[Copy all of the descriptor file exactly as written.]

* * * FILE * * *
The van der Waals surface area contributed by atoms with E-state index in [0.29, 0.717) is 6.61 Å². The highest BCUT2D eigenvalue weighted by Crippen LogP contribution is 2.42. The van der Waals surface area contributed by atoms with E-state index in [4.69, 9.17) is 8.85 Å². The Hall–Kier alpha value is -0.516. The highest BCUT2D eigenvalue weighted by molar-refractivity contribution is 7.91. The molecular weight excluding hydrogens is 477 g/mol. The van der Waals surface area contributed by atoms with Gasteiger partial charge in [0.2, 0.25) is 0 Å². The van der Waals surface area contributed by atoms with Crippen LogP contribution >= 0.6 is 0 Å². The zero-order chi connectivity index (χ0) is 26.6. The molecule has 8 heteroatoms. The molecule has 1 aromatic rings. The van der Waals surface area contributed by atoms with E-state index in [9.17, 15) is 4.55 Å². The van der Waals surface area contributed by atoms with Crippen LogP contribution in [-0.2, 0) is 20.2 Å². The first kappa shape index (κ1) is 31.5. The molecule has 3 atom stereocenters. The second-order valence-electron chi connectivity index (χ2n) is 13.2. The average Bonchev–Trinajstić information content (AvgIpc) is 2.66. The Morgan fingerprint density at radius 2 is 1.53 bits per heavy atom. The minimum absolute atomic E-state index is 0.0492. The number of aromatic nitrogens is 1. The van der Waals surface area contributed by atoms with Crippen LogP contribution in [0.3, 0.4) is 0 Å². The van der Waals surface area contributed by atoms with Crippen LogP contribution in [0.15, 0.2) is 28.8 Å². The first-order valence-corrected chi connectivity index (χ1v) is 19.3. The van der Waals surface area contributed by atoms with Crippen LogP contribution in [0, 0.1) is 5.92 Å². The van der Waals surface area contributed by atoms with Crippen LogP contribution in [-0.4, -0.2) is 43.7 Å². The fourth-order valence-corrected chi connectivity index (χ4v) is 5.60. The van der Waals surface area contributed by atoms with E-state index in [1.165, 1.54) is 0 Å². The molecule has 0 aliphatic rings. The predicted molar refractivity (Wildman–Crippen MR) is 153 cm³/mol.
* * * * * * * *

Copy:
The van der Waals surface area contributed by atoms with E-state index in [0.29, 0.717) is 6.61 Å². The highest BCUT2D eigenvalue weighted by Crippen LogP contribution is 2.42. The van der Waals surface area contributed by atoms with E-state index in [4.69, 9.17) is 8.85 Å². The Hall–Kier alpha value is -0.516. The highest BCUT2D eigenvalue weighted by molar-refractivity contribution is 7.91. The molecular weight excluding hydrogens is 477 g/mol. The van der Waals surface area contributed by atoms with Gasteiger partial charge in [0.2, 0.25) is 0 Å². The van der Waals surface area contributed by atoms with Crippen LogP contribution >= 0.6 is 0 Å². The zero-order chi connectivity index (χ0) is 26.6. The molecule has 8 heteroatoms. The molecule has 1 aromatic rings. The van der Waals surface area contributed by atoms with E-state index in [9.17, 15) is 4.55 Å². The van der Waals surface area contributed by atoms with Crippen LogP contribution in [-0.2, 0) is 20.2 Å². The first kappa shape index (κ1) is 31.5. The molecule has 3 atom stereocenters. The second-order valence-electron chi connectivity index (χ2n) is 13.2. The average Bonchev–Trinajstić information content (AvgIpc) is 2.66. The Morgan fingerprint density at radius 2 is 1.53 bits per heavy atom. The minimum absolute atomic E-state index is 0.0492. The number of aromatic nitrogens is 1. The van der Waals surface area contributed by atoms with Crippen LogP contribution in [0.3, 0.4) is 0 Å². The van der Waals surface area contributed by atoms with Crippen LogP contribution in [0.15, 0.2) is 28.8 Å². The first-order valence-corrected chi connectivity index (χ1v) is 19.3. The van der Waals surface area contributed by atoms with Crippen LogP contribution in [0, 0.1) is 5.92 Å². The van der Waals surface area contributed by atoms with Crippen LogP contribution in [-0.4, -0.2) is 43.7 Å². The fourth-order valence-corrected chi connectivity index (χ4v) is 5.60. The van der Waals surface area contributed by atoms with E-state index in [1.165, 1.54) is 0 Å². The molecule has 0 aliphatic rings. The predicted molar refractivity (Wildman–Crippen MR) is 153 cm³/mol.